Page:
Max and his friends are crazy about playing and learning about superheroes and their superpowers. Everyone has a favorite, and Max's is Megapower, even though his friends aren't sure that a girl superhero can be that strong. Megapower is cool for so many reasons. She's brave, tames animals, has x-ray vision, is super smart, and she can fly. She also happens to be Max's mom (which might be why she's Max's favorite!). Max is an intrepid, sassy, and funny narrator in a book that uses both traditional picture-book layouts and comic-book-like panels.
About the Author
Rocio Bonilla is an author and illustrator. As an illustrator she has published several works in magazines such as El Mueble, Acosta't and Barça Kids, posters and a forty books with various publishers. As an author, she has published five titles, and her work has been translated into several languages. Rocio claims that her three children are her biggest critics and her biggest fans. If she were an animal she'd be a parakeet, and she never gets tired of drawing. She both wrote and illustrated What Color Is a Kiss?
Oriol Malet graduated from the School of Fine Arts of Barcelona. He's been illustrating since 2004 and has worked with publishers such as Teide, Barcanova, La Galera, Random House, and Animallibres.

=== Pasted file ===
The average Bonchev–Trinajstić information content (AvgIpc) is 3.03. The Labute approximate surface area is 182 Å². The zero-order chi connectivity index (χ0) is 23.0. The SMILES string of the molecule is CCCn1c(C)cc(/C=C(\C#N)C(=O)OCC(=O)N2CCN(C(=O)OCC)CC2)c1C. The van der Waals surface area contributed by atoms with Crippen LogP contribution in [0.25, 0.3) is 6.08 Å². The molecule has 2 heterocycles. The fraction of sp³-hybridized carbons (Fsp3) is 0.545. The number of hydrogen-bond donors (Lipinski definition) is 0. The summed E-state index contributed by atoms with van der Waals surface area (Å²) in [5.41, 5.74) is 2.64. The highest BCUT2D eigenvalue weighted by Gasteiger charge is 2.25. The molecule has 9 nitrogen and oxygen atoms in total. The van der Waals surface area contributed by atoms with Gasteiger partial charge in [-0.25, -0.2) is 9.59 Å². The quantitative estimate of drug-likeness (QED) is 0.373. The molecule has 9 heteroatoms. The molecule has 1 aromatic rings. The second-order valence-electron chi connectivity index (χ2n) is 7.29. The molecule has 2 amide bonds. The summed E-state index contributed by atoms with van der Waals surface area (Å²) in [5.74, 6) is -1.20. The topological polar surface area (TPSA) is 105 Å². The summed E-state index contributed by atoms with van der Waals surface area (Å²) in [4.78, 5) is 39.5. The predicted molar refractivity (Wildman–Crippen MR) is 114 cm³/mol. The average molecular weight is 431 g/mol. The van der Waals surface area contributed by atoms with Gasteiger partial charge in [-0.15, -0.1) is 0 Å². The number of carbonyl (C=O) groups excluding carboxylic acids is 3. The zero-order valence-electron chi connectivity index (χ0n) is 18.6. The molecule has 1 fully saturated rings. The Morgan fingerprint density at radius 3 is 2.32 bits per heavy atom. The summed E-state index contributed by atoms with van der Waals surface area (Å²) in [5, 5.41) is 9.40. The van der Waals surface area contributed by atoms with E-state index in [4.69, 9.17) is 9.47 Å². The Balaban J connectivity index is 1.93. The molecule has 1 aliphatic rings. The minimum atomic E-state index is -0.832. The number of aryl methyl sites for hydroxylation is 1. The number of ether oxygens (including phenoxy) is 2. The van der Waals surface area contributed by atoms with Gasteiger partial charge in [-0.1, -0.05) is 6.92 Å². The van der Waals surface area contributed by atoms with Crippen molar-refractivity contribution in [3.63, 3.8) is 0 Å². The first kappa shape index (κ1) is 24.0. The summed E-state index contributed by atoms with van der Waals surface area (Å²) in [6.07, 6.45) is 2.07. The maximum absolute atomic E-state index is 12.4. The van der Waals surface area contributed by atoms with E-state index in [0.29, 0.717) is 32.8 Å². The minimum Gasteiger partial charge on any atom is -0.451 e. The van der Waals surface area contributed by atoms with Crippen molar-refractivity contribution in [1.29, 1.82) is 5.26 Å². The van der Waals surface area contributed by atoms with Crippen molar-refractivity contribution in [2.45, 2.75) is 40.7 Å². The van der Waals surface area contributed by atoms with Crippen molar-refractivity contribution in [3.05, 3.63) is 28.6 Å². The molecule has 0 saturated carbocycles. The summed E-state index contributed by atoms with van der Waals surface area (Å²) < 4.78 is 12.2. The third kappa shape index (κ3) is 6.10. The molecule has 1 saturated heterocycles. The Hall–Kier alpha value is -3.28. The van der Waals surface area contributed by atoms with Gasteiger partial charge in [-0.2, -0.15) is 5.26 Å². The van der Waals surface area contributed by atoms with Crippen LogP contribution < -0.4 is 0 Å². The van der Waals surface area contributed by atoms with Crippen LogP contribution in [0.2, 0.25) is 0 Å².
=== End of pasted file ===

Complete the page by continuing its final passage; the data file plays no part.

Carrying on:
A little boy's obsession with his favorite superhero turns out to be not an obsession at all in this Spanish import. "Max is crazy about superheroes." He loves to dress like one, and he reads every comic book he can get his hands on. All superheroes are awesome, but Max's absolute favorite is Megapower. She wears a short blue dress with a gold lightning bolt on it as well as a long red cape, red cowl, and red boots. Some of his friends are skeptical about a female superhero, but Max knows that Megapower can deactivate bombs, program computers, and "control a million robots at once." She's superintelligent and incredibly strong, and she has "amazing ultravision." Max knows all this because he knows Megapower. She takes him to fabulous places and displays her superpowers all over the house. Best of all is "when she puts on her Mommy costume and gives Max a kiss good night." Cleverly, Bonilla and Malet reveal Max's superhero secret rather than explicitly stating it. The story enumerates Megapower's skills twice, once with illustrations of conventional fantastic feats (like hoisting a train) and once around the house (like rescuing a cat), still in costume. The illustrations blend a loose line-and-watercolor style for Max and his world with the closely modeled look of a comic book, a contrast that's especially effective in Megapower's scenes at home. The cast appears to be an all-white one. Mommy rules! Delightful. —Kirkus Reviews